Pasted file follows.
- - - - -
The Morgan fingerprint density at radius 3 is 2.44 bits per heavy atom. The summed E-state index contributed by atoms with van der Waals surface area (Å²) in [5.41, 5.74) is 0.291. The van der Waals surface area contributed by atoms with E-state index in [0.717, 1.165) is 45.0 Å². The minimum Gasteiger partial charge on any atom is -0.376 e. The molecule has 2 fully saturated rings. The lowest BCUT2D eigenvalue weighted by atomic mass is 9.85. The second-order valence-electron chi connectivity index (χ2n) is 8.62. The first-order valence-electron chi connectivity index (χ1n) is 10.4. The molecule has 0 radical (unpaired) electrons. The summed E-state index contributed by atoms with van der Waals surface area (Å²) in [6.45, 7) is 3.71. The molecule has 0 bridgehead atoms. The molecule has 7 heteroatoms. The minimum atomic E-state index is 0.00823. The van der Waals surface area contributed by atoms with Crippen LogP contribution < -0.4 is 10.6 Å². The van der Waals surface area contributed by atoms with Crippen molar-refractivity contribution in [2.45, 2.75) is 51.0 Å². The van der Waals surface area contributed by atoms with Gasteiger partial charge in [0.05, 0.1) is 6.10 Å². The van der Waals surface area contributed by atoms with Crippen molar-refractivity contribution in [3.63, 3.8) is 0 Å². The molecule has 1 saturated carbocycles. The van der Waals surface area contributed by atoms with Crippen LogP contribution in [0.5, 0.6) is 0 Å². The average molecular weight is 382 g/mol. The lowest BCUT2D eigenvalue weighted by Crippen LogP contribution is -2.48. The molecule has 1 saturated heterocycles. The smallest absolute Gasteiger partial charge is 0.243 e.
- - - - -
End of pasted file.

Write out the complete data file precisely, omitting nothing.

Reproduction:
The Morgan fingerprint density at radius 3 is 2.44 bits per heavy atom. The summed E-state index contributed by atoms with van der Waals surface area (Å²) in [5.41, 5.74) is 0.291. The van der Waals surface area contributed by atoms with E-state index in [0.717, 1.165) is 45.0 Å². The minimum Gasteiger partial charge on any atom is -0.376 e. The molecule has 2 fully saturated rings. The lowest BCUT2D eigenvalue weighted by atomic mass is 9.85. The second-order valence-electron chi connectivity index (χ2n) is 8.62. The first-order valence-electron chi connectivity index (χ1n) is 10.4. The molecule has 0 radical (unpaired) electrons. The summed E-state index contributed by atoms with van der Waals surface area (Å²) in [6.45, 7) is 3.71. The molecule has 0 bridgehead atoms. The molecule has 7 heteroatoms. The minimum atomic E-state index is 0.00823. The van der Waals surface area contributed by atoms with Crippen LogP contribution < -0.4 is 10.6 Å². The van der Waals surface area contributed by atoms with Crippen molar-refractivity contribution in [2.45, 2.75) is 51.0 Å². The van der Waals surface area contributed by atoms with Gasteiger partial charge in [0.05, 0.1) is 6.10 Å². The van der Waals surface area contributed by atoms with Crippen molar-refractivity contribution in [3.63, 3.8) is 0 Å². The molecule has 1 saturated carbocycles. The van der Waals surface area contributed by atoms with Crippen LogP contribution in [0.5, 0.6) is 0 Å². The average molecular weight is 382 g/mol. The lowest BCUT2D eigenvalue weighted by Crippen LogP contribution is -2.48. The molecule has 1 saturated heterocycles. The smallest absolute Gasteiger partial charge is 0.243 e.